Are Tomatoes Too Wet? Obviously this question is nonsense as it stands (a philosopher writes) since a tomato is as wet as a tomato is wet. I suppose what I really mean is, are tomatoes too wet to put in sandwiches? Admittedly, this had never struck me as an issue, until a certain person pointed it out to me, and went on to prove it by making sandwiches with sundried tomato paste instead. Miraculously, three hours into our train journey, our sandwiches were not soggy!

Naughty Norty!

The Brown WedgePost a comment • 365 views

Naughty Norty!

Relive the Rogue Trooper saga, the 2000AD story that pretty much defined the ‘future war’ genre. The thing which struck me was quite how many Rogue Trooper stories there were (and even so this guide sensibly gives up after the end of the original main plot – later stories with Rogue as a hitman or tooling about on an alien planet or rebooted entirely are ignored). The story was a simple one – Rogue Trooper is a super-soldier on an incredibly inhospitable planet called Nu-Earth (as I recall the idea was that Old Earth had colonised a planet specifically to decide their wars on – very civilised of them). The planet hosted an endless war between Southers (well-meaning, incompetent, good guys) and the Norts (invariably treacherous and murderous, very bad, probably Communist). Rogue was a Souther but had been framed for our old friend, the crime he did not commit.

Rogue Trooper has achieved a sort of classic status, but of all the ‘great’ 2000AD characters he’s probably the least broadly liked. Gerry Finley-Day’s writing didn’t make too many concessions to humour, and the war didn’t often make for a captivating backstory. You were left with a killer character design and the Greek chorus of Rogue’s “biochip buddies”, dead troopers whose personalities were stored on talking microchips slotted into his gun, helmet and bag.* It was never my favourite 2000AD story, but once you’d got into it it delivered to a very consistent standard – looking over this list of tales there are very few I remember as being rubbish.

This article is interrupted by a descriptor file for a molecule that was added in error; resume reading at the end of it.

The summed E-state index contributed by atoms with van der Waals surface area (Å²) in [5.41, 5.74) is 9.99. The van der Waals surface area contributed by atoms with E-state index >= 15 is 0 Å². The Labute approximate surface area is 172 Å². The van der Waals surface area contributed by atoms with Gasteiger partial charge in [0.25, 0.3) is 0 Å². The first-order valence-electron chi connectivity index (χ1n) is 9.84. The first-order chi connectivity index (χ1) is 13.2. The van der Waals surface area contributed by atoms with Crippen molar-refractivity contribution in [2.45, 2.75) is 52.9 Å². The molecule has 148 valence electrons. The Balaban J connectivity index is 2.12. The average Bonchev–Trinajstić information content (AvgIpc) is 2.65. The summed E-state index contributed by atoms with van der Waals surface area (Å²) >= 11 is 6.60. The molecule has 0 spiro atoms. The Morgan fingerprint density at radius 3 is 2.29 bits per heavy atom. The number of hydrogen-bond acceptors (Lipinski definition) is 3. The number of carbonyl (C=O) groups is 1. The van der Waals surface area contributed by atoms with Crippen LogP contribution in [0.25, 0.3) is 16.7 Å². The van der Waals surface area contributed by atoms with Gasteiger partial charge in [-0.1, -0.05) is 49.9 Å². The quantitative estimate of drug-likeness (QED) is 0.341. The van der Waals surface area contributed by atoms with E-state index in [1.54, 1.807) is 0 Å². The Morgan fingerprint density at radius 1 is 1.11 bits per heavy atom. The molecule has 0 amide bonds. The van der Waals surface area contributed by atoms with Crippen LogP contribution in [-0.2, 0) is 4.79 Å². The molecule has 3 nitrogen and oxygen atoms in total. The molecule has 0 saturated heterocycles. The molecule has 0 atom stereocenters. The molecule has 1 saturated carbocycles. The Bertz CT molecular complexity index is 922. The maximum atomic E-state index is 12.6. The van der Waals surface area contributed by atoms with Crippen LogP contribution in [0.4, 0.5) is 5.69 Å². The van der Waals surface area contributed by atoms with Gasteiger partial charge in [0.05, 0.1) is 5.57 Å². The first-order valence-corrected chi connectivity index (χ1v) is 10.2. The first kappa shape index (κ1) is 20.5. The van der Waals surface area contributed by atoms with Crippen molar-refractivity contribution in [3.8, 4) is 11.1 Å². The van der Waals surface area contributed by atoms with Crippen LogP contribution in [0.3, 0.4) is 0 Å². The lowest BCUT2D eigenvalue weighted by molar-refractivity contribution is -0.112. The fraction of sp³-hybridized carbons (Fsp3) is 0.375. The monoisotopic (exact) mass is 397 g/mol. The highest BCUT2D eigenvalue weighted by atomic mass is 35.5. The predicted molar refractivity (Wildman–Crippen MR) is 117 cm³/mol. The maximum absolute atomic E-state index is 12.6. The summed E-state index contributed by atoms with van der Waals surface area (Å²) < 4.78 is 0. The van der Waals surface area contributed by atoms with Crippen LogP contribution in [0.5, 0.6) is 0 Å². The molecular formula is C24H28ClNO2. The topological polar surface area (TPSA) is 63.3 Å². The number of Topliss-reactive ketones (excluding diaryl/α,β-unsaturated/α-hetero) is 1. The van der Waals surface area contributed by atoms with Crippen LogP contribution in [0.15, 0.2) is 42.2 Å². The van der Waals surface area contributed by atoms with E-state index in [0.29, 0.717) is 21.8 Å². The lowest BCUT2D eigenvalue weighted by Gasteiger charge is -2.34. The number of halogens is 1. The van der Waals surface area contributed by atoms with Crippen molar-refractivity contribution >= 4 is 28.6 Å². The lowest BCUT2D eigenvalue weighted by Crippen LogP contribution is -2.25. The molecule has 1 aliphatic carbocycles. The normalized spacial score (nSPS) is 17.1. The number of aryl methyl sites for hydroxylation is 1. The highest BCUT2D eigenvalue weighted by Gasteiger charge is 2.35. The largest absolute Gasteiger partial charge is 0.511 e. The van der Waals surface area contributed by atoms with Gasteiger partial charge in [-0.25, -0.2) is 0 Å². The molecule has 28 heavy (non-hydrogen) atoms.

The strip is now being turned into a computer game – as Alan points out this is probably the medium in which it can work most effectively. At the very least, a shooter featuring a gun that talks back is a nice USP.

*(In a staggering but helpful coincidence, the three troopers who ended up in these bits of kit had been known in life as Gunnar, Helm and Bagman.)

El Diego

TMFD1 comment • 386 views

El Diego

Maradona has rushed out his story after a succession of problems with his heart. “This book isn’t about my private life,” he says, curiously for an autobiography, and context is relegated to the footnotes. The subtext is Maradona against the world.

Here is an example of obstacles put in the way of Maradona: In 1990 he was arrested and banned for 15 months. It was a conspiracy by FIFA, aggrieved at Argentina making the Italia ’90 World Cup Final instead of the home nation. Big business was also involved in some ill-defined way. He doesn’t even mention the reason for the arrest; the Mutu marching powder found in his apartment.

He then describes journalists turning up at his country house and being annoyed by this. The footnotes say: [Maradona shot the journalists with an air rifle].

He has a curious turn of phrase, “he let the tortoise get away from him,” an example of a line repeated throughout the book meaning the person isn’t in control of a situation. The translator notes that this isn’t a local idiom, just a phrase Maradona has invented.